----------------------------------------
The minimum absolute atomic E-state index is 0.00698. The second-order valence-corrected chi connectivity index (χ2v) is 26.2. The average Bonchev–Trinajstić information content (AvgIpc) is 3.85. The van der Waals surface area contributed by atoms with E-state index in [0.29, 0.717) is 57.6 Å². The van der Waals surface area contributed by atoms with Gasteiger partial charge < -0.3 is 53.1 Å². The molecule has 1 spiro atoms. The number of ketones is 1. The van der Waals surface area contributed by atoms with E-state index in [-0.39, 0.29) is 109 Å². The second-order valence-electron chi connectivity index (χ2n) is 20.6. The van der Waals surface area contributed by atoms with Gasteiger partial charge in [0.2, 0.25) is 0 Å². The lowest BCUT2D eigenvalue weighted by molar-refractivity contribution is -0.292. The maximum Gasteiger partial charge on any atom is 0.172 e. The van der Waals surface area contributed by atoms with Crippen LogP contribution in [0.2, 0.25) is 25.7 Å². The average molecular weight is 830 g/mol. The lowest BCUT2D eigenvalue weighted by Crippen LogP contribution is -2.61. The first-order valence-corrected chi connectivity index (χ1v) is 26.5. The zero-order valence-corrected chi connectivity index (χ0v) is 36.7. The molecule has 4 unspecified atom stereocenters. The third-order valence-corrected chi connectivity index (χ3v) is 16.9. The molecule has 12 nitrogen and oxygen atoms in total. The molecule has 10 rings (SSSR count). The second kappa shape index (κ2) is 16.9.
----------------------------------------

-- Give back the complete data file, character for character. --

The minimum absolute atomic E-state index is 0.00698. The second-order valence-corrected chi connectivity index (χ2v) is 26.2. The average Bonchev–Trinajstić information content (AvgIpc) is 3.85. The van der Waals surface area contributed by atoms with E-state index in [0.29, 0.717) is 57.6 Å². The van der Waals surface area contributed by atoms with Gasteiger partial charge < -0.3 is 53.1 Å². The molecule has 1 spiro atoms. The number of ketones is 1. The van der Waals surface area contributed by atoms with E-state index in [-0.39, 0.29) is 109 Å². The second-order valence-electron chi connectivity index (χ2n) is 20.6. The van der Waals surface area contributed by atoms with Gasteiger partial charge in [0.2, 0.25) is 0 Å². The lowest BCUT2D eigenvalue weighted by molar-refractivity contribution is -0.292. The maximum Gasteiger partial charge on any atom is 0.172 e. The van der Waals surface area contributed by atoms with Crippen LogP contribution in [0.2, 0.25) is 25.7 Å². The average molecular weight is 830 g/mol. The lowest BCUT2D eigenvalue weighted by Crippen LogP contribution is -2.61. The first-order valence-corrected chi connectivity index (χ1v) is 26.5. The zero-order valence-corrected chi connectivity index (χ0v) is 36.7. The molecule has 4 unspecified atom stereocenters. The third-order valence-corrected chi connectivity index (χ3v) is 16.9. The molecule has 12 nitrogen and oxygen atoms in total. The molecule has 10 rings (SSSR count). The second kappa shape index (κ2) is 16.9.